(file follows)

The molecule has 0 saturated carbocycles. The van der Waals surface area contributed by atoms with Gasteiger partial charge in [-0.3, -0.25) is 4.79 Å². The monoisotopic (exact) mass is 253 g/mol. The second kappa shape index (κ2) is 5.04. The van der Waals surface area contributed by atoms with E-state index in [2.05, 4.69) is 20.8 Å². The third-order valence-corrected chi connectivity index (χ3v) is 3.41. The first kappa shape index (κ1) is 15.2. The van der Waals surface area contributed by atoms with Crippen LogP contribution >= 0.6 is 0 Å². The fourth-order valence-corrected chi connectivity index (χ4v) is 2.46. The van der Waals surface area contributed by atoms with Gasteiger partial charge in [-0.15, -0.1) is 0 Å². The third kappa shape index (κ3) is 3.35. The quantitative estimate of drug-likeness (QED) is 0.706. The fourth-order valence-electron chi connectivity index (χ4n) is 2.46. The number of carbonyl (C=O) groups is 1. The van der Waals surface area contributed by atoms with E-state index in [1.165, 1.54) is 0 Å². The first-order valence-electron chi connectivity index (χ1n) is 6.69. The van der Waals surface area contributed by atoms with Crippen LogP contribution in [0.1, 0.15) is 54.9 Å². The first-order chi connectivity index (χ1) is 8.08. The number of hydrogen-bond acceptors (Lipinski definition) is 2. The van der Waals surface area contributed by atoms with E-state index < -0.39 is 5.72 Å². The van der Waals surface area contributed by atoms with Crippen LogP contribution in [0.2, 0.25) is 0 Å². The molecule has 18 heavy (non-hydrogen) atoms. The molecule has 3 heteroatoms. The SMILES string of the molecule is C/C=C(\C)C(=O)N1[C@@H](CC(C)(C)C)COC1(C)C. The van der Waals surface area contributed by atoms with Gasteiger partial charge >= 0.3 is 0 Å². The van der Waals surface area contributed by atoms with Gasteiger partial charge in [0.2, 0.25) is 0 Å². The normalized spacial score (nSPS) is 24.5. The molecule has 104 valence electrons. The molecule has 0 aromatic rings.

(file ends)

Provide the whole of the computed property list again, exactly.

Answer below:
The molecule has 0 saturated carbocycles. The van der Waals surface area contributed by atoms with Gasteiger partial charge in [-0.3, -0.25) is 4.79 Å². The monoisotopic (exact) mass is 253 g/mol. The second kappa shape index (κ2) is 5.04. The van der Waals surface area contributed by atoms with E-state index in [2.05, 4.69) is 20.8 Å². The third-order valence-corrected chi connectivity index (χ3v) is 3.41. The first kappa shape index (κ1) is 15.2. The van der Waals surface area contributed by atoms with Crippen LogP contribution >= 0.6 is 0 Å². The fourth-order valence-corrected chi connectivity index (χ4v) is 2.46. The van der Waals surface area contributed by atoms with Gasteiger partial charge in [-0.15, -0.1) is 0 Å². The third kappa shape index (κ3) is 3.35. The quantitative estimate of drug-likeness (QED) is 0.706. The fourth-order valence-electron chi connectivity index (χ4n) is 2.46. The number of carbonyl (C=O) groups is 1. The van der Waals surface area contributed by atoms with E-state index in [1.165, 1.54) is 0 Å². The first-order valence-electron chi connectivity index (χ1n) is 6.69. The van der Waals surface area contributed by atoms with Crippen LogP contribution in [0.1, 0.15) is 54.9 Å². The first-order chi connectivity index (χ1) is 8.08. The number of hydrogen-bond acceptors (Lipinski definition) is 2. The van der Waals surface area contributed by atoms with E-state index < -0.39 is 5.72 Å². The van der Waals surface area contributed by atoms with Crippen LogP contribution in [0.2, 0.25) is 0 Å². The molecule has 18 heavy (non-hydrogen) atoms. The molecule has 3 heteroatoms. The SMILES string of the molecule is C/C=C(\C)C(=O)N1[C@@H](CC(C)(C)C)COC1(C)C. The van der Waals surface area contributed by atoms with Gasteiger partial charge >= 0.3 is 0 Å². The van der Waals surface area contributed by atoms with Gasteiger partial charge in [0.2, 0.25) is 0 Å². The normalized spacial score (nSPS) is 24.5. The molecule has 104 valence electrons. The molecule has 0 aromatic rings.